I had always planned to pay for promotion on Facebook for my novel, Social Media Central. And I was going to use the trailer as the main focus of that promotion.
There’s been a lot written by authors about the changing face of social media platforms and how it’s harder to get yourself out there in front of readers. With algorithms now dominating what we, and others, see, reliance on paid advertising is important.
I currently have 300+ people who have liked my Author Facebook Page and while many of them were seeing the content I posted in previous years, this year the number is lucky to reach ten percent. Facebook is intent on giving us the same twenty or so people to communicate with unless we take strides to engage a lot more.
So I paid fifty dollars to promote a post which featured the Social Media Central trailer. Three days later it was stopped. My outlay didn’t reach four dollars.
Apparently, there is a percentage allowed of bare flesh in a promoted Facebook ad. And it seems minimal. The trailer is not pornographic. It features three men topless with one of them wearing nothing but very brief shorts. There is no sexual content at all. Some bathers wear less.
But even in an artistic context, these rules are adhered to. What made matters worse is that all future promoted content was banned from my author account. I had to write to Facebook where I was funnelled to a different section and request my content be reviewed. A couple of days later my posts were cleared. Except for that trailer.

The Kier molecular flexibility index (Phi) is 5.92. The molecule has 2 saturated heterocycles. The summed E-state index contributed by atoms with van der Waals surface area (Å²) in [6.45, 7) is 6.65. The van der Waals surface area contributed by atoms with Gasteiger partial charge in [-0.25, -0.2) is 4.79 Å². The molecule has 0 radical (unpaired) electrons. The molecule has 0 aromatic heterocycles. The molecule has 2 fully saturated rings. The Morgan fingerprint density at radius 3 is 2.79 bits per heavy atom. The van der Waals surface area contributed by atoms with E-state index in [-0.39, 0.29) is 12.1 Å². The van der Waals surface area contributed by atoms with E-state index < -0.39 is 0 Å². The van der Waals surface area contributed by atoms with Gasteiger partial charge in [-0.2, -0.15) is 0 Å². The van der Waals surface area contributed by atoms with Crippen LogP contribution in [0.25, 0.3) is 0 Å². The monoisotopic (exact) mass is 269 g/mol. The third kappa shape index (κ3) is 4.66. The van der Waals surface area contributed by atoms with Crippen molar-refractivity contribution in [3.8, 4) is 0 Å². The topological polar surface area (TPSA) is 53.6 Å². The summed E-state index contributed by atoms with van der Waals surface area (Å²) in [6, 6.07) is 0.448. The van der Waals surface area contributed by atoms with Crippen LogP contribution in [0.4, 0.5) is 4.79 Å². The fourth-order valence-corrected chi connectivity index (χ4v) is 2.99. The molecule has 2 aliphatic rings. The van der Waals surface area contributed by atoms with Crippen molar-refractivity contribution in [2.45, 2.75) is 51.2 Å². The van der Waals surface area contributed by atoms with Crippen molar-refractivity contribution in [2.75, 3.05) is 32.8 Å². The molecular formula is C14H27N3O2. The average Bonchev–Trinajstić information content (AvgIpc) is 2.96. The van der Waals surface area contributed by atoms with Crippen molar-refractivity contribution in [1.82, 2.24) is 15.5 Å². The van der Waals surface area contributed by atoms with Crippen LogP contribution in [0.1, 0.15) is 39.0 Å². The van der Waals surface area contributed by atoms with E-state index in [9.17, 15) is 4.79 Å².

As an Australian, this is beyond odd. I live in a country where one of our highest rating programs twenty years ago featured sex advice and showed simulated love making. That same decade we watched our first gay kiss on an Australian drama before ‘Dawson’s Creek’ got around to it. Back in the seventies we had our first full frontal female nude. And all of this was on network television.
So to find that in this decade a trailer that features none of the above was banned from promotion on a major social platform, has me in disbelief. I’ve since come to terms with what happened, but I’d hate to think that for Americans, this is normal.